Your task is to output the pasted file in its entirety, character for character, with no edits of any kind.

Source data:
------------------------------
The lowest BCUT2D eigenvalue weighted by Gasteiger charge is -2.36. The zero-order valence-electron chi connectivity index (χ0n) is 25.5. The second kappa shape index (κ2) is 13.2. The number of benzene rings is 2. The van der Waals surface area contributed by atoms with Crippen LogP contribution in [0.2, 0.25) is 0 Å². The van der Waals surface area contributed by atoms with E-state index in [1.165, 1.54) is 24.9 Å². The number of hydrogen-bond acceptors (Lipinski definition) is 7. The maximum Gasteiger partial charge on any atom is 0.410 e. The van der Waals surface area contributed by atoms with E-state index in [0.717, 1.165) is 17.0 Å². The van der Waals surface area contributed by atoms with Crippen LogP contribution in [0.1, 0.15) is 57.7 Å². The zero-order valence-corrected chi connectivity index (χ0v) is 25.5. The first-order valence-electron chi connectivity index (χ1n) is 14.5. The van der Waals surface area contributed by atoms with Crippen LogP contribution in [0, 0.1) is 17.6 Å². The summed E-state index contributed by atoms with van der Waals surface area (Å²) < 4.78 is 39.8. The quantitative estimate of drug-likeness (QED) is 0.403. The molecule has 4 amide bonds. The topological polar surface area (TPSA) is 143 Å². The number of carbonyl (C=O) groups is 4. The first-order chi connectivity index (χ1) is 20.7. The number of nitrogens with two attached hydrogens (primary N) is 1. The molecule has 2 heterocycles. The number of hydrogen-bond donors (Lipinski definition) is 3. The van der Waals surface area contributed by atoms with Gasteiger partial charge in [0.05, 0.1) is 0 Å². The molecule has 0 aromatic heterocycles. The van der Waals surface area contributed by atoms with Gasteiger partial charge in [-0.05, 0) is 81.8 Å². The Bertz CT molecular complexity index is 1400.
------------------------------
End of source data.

The lowest BCUT2D eigenvalue weighted by Gasteiger charge is -2.36. The zero-order valence-electron chi connectivity index (χ0n) is 25.5. The second kappa shape index (κ2) is 13.2. The number of benzene rings is 2. The van der Waals surface area contributed by atoms with Crippen LogP contribution in [0.2, 0.25) is 0 Å². The van der Waals surface area contributed by atoms with E-state index in [1.165, 1.54) is 24.9 Å². The number of hydrogen-bond acceptors (Lipinski definition) is 7. The maximum Gasteiger partial charge on any atom is 0.410 e. The van der Waals surface area contributed by atoms with E-state index in [0.717, 1.165) is 17.0 Å². The van der Waals surface area contributed by atoms with Crippen LogP contribution in [0.1, 0.15) is 57.7 Å². The zero-order valence-corrected chi connectivity index (χ0v) is 25.5. The first-order valence-electron chi connectivity index (χ1n) is 14.5. The van der Waals surface area contributed by atoms with Crippen LogP contribution in [0, 0.1) is 17.6 Å². The summed E-state index contributed by atoms with van der Waals surface area (Å²) < 4.78 is 39.8. The quantitative estimate of drug-likeness (QED) is 0.403. The molecule has 4 amide bonds. The topological polar surface area (TPSA) is 143 Å². The number of carbonyl (C=O) groups is 4. The first-order chi connectivity index (χ1) is 20.7. The number of nitrogens with two attached hydrogens (primary N) is 1. The molecule has 2 heterocycles. The number of hydrogen-bond donors (Lipinski definition) is 3. The van der Waals surface area contributed by atoms with Gasteiger partial charge in [0.05, 0.1) is 0 Å². The molecule has 0 aromatic heterocycles. The van der Waals surface area contributed by atoms with Gasteiger partial charge in [-0.05, 0) is 81.8 Å². The Bertz CT molecular complexity index is 1400.